Notre Dame panel to shine light on current and historical significance of HBCUs

Author: Jessica Sieff

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When the University of Notre Dame hosts Tennessee State University (TSU) this weekend (Sept. 2), it will be the first time in program history the Irish will take to the field with a Historically Black College and University (HBCU).

Several campus and community events are scheduled to commemorate the historic matchup — beginning with “The Historical and Current Significance of HBCUs,” a panel discussion highlighting the vital role HBCUs have and continue to play in higher education in the United States.

The panel will take place from 2 to 4 p.m. Thursday (Aug. 31) at the DeBartolo Performing Arts Center’s Patricia George Decio Theatre. The event is free (but ticketed) and open to the public. (Ticket information is below. To reserve tickets now click here.)

“Historically, HBCUs were formed to educate the sons and daughters of former slaves and to give African Americans an opportunity to gain an education and then build a career and a life,” said Eric Love, event host and organizer and director of staff diversity and inclusion for Notre Dame’s Office of Human Resources. “Today, these schools are still underfunded compared to white contemporary institutions but play a significant role in better serving the African American population — and are doing more with less.”

Earlier this year, a report by ABFE: A Philanthropic Partnership for Black Communities and Candid, a nonprofit research group that focuses on nonprofits, foundations and grants, found that funding to HBCUs from large foundations in the U.S. has declined from 2002 to 2019.

According to the report, “The average Ivy League institution received 178 times more foundation funding than the average HBCU.”

Thursday’s panel will begin with a keynote by Charlie Nelms, former chancellor of North Carolina Central University — an HBCU — and professor emeritus at Indiana University (IU). Nelms received his undergraduate degree from the University of Arkansas at Pine Bluff, also an HBCU, and a master’s degree and doctorate in education from Indiana University. He was the first African American chancellor of an IU campus when appointed to chancellor of IU East in Richmond, Indiana, in 1987. He would serve in the role until 1994. In 2019, the Indiana University Press published his book “From Cotton Fields to University Leadership: All Eyes on Charlie, A Memoir.”

Nelms has been “intricately involved” in HBCUs throughout his career, training future leaders, advocating on their behalf and fundraising, Love said. “It’s monumental that we have someone with his experience to give our keynote.”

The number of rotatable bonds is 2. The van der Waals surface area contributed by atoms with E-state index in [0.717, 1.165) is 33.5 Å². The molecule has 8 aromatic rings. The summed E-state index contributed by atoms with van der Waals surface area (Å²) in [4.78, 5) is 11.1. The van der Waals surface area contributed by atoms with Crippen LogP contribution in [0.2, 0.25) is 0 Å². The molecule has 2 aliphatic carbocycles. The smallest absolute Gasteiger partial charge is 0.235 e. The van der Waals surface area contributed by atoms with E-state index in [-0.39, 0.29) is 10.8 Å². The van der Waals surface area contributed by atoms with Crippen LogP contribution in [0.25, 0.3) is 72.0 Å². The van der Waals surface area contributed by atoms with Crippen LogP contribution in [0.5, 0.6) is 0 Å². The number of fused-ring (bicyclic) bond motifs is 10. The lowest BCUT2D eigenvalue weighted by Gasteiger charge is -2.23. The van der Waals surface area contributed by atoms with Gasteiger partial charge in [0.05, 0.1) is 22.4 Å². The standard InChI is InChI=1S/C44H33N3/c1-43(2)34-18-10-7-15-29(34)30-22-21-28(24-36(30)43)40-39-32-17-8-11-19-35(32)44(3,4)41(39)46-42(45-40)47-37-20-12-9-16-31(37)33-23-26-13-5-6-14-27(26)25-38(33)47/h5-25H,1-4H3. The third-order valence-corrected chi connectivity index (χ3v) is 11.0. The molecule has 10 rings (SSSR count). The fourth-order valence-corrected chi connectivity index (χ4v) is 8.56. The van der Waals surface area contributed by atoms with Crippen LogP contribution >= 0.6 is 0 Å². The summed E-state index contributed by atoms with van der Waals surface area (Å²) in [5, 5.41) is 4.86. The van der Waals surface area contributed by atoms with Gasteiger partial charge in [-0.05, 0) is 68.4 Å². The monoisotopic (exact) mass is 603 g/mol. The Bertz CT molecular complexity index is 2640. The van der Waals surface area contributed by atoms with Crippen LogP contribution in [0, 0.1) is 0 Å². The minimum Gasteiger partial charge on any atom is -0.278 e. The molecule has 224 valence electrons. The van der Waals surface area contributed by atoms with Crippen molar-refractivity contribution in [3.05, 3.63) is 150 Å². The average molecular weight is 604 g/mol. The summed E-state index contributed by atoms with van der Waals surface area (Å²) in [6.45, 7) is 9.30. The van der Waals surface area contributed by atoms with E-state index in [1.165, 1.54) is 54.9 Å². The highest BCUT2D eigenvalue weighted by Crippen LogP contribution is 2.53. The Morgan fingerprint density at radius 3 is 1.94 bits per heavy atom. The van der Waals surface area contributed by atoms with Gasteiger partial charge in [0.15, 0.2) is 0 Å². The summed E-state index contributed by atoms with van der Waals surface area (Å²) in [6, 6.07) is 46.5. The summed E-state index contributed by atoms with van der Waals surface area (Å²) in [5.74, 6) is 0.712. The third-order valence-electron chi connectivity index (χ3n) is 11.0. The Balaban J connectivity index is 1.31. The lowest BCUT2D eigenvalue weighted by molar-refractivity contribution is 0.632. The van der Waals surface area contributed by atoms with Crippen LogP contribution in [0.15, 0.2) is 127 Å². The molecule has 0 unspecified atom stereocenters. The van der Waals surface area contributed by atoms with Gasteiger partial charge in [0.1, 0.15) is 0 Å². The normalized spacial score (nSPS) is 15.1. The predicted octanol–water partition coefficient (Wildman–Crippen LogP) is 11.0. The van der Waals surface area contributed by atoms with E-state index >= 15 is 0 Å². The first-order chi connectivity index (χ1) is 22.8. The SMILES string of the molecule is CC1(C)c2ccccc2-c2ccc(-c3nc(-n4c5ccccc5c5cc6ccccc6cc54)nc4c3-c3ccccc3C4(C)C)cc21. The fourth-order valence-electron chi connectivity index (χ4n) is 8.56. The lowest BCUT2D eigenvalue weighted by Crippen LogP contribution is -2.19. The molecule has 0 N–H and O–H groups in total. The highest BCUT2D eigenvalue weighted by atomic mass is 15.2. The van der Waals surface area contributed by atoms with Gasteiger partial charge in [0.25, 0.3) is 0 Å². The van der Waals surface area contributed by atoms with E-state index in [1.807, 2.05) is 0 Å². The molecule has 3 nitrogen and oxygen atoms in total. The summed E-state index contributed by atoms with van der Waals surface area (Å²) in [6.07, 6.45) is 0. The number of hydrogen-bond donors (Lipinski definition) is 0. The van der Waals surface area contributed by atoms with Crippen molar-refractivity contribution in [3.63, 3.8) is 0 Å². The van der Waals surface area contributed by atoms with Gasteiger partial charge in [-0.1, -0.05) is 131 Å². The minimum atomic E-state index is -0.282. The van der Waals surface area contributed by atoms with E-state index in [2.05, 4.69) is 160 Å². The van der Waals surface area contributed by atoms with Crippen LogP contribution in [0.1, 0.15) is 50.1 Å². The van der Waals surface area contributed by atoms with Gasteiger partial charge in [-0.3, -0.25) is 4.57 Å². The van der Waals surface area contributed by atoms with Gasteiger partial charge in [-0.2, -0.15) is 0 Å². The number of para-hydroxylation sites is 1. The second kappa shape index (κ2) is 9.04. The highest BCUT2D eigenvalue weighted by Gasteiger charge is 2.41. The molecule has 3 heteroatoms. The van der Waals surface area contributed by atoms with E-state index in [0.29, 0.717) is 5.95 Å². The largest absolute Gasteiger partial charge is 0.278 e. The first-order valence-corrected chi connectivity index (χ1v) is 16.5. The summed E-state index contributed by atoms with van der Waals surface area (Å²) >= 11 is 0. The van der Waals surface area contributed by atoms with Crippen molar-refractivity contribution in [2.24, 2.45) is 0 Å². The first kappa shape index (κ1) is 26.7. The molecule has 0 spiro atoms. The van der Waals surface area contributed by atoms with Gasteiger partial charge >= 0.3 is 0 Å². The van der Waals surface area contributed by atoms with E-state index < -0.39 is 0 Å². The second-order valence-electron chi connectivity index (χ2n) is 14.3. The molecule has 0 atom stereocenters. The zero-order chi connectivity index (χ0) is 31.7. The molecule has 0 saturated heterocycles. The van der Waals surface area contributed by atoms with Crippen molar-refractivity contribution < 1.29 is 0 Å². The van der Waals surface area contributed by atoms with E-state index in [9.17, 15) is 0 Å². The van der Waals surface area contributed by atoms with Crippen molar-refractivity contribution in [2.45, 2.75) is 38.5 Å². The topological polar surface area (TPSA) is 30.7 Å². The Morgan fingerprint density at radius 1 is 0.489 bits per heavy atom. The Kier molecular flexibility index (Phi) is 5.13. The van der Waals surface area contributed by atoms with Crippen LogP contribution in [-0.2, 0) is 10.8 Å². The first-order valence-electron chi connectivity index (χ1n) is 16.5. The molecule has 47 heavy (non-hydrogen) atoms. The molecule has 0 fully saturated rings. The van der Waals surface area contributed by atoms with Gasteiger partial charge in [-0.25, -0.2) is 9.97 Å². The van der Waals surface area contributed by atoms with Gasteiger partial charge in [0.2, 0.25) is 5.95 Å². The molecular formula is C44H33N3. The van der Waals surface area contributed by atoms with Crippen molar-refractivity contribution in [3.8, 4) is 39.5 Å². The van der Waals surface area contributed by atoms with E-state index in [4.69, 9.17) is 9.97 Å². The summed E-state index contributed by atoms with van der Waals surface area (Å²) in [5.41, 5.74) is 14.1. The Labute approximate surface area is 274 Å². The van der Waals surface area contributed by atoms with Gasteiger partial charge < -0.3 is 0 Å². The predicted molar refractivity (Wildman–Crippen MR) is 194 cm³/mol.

Members of the panel include Charles H. Galbreath Jr., president of the TSU National Alumni Association and a senior consultant in the field of juvenile justice; Rev. Hugh Page Jr., vice president for institutional transformation and advisor to the president at Notre Dame; Nyrée McDonald, associate dean, graduate enrollment management in the Graduate School; and Cidni Sanders, executive director of diversity communications in Notre Dame’s Office of Public Affairs and Communications.

Panelists will share personal stories and experiences of their time attending HBCUs. Love said he hopes the discussion will educate staff on the enduring relevance of HBCUs, including how graduates contribute to the greater good as leaders in their respective fields.

With so many events scheduled over the weekend, Love said students, faculty, staff and the South Bend community will have a unique opportunity to explore the impact and influence of HBCUs beyond the game.

“The goal is to learn, expand our knowledge, build camaraderie with other institutions and with each other as well,” Love said.

[See the list of campus events here.]

“This weekend is about more than just a sporting event,” Love said. “It’s an educational experience. It’s a cultural experience. It’s giving reverence to HBCUs and the important work they’ve done from their inception.”

Tickets may be reserved at the DeBartolo Performing Arts Center online or by calling the ticket office at 574-631-2800. Tickets will be available for pickup at the ticket office one hour prior to performance. A reception will follow.

To guarantee your seat, pick up your tickets at least 15 minutes prior to the show. In the event of a sellout, unclaimed tickets will be used to seat patrons waiting on standby.


Contact: Jessica Sieff, associate director, media relations, 574-631-3933,

Originally published by Jessica Sieff at on August 28, 2023.